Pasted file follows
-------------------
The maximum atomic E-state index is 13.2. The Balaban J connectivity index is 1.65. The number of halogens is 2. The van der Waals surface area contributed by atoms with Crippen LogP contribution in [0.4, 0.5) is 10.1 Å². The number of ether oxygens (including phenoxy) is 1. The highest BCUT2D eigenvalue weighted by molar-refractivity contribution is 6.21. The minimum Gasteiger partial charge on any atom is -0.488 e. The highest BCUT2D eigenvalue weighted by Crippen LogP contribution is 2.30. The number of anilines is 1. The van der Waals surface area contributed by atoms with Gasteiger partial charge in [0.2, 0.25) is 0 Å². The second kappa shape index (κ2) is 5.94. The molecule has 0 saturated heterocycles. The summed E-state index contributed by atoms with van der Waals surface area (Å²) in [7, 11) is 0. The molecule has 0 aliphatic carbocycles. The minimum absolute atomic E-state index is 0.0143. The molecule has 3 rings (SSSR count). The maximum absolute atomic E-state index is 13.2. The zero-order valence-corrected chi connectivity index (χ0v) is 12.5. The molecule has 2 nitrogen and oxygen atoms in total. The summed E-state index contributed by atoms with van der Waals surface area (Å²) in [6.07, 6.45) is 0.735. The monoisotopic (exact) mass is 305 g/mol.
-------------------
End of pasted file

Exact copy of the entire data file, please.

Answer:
The maximum atomic E-state index is 13.2. The Balaban J connectivity index is 1.65. The number of halogens is 2. The van der Waals surface area contributed by atoms with Crippen LogP contribution in [0.4, 0.5) is 10.1 Å². The number of ether oxygens (including phenoxy) is 1. The highest BCUT2D eigenvalue weighted by molar-refractivity contribution is 6.21. The minimum Gasteiger partial charge on any atom is -0.488 e. The highest BCUT2D eigenvalue weighted by Crippen LogP contribution is 2.30. The number of anilines is 1. The van der Waals surface area contributed by atoms with Gasteiger partial charge in [0.2, 0.25) is 0 Å². The second kappa shape index (κ2) is 5.94. The molecule has 0 saturated heterocycles. The summed E-state index contributed by atoms with van der Waals surface area (Å²) in [7, 11) is 0. The molecule has 0 aliphatic carbocycles. The minimum absolute atomic E-state index is 0.0143. The molecule has 3 rings (SSSR count). The maximum absolute atomic E-state index is 13.2. The zero-order valence-corrected chi connectivity index (χ0v) is 12.5. The molecule has 2 nitrogen and oxygen atoms in total. The summed E-state index contributed by atoms with van der Waals surface area (Å²) in [6.07, 6.45) is 0.735. The monoisotopic (exact) mass is 305 g/mol.